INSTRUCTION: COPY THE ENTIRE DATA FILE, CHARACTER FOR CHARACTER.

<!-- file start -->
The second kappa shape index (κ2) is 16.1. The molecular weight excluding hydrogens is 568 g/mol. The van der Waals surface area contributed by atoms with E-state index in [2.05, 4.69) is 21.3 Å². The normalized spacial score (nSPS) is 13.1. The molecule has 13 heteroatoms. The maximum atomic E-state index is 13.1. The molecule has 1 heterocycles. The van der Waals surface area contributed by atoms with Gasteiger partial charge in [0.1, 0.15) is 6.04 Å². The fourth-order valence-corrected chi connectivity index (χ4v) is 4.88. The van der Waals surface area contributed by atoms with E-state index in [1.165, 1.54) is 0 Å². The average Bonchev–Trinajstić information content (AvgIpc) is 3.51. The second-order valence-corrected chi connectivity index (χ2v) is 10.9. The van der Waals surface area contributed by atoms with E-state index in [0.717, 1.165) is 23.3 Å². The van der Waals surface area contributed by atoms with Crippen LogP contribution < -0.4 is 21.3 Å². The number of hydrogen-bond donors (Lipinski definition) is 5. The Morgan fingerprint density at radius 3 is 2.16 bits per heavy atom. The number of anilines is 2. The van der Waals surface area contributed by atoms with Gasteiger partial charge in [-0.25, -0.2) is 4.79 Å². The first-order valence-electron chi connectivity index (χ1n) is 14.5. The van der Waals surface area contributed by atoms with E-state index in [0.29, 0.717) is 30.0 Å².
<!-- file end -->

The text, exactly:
The second kappa shape index (κ2) is 16.1. The molecular weight excluding hydrogens is 568 g/mol. The van der Waals surface area contributed by atoms with E-state index in [2.05, 4.69) is 21.3 Å². The normalized spacial score (nSPS) is 13.1. The molecule has 13 heteroatoms. The maximum atomic E-state index is 13.1. The molecule has 1 heterocycles. The van der Waals surface area contributed by atoms with Gasteiger partial charge in [0.1, 0.15) is 6.04 Å². The fourth-order valence-corrected chi connectivity index (χ4v) is 4.88. The van der Waals surface area contributed by atoms with E-state index in [1.165, 1.54) is 0 Å². The average Bonchev–Trinajstić information content (AvgIpc) is 3.51. The second-order valence-corrected chi connectivity index (χ2v) is 10.9. The van der Waals surface area contributed by atoms with E-state index in [0.717, 1.165) is 23.3 Å². The van der Waals surface area contributed by atoms with Crippen LogP contribution < -0.4 is 21.3 Å². The number of hydrogen-bond donors (Lipinski definition) is 5. The Morgan fingerprint density at radius 3 is 2.16 bits per heavy atom. The number of anilines is 2. The van der Waals surface area contributed by atoms with Gasteiger partial charge in [-0.25, -0.2) is 4.79 Å². The first-order valence-electron chi connectivity index (χ1n) is 14.5. The van der Waals surface area contributed by atoms with E-state index in [0.29, 0.717) is 30.0 Å².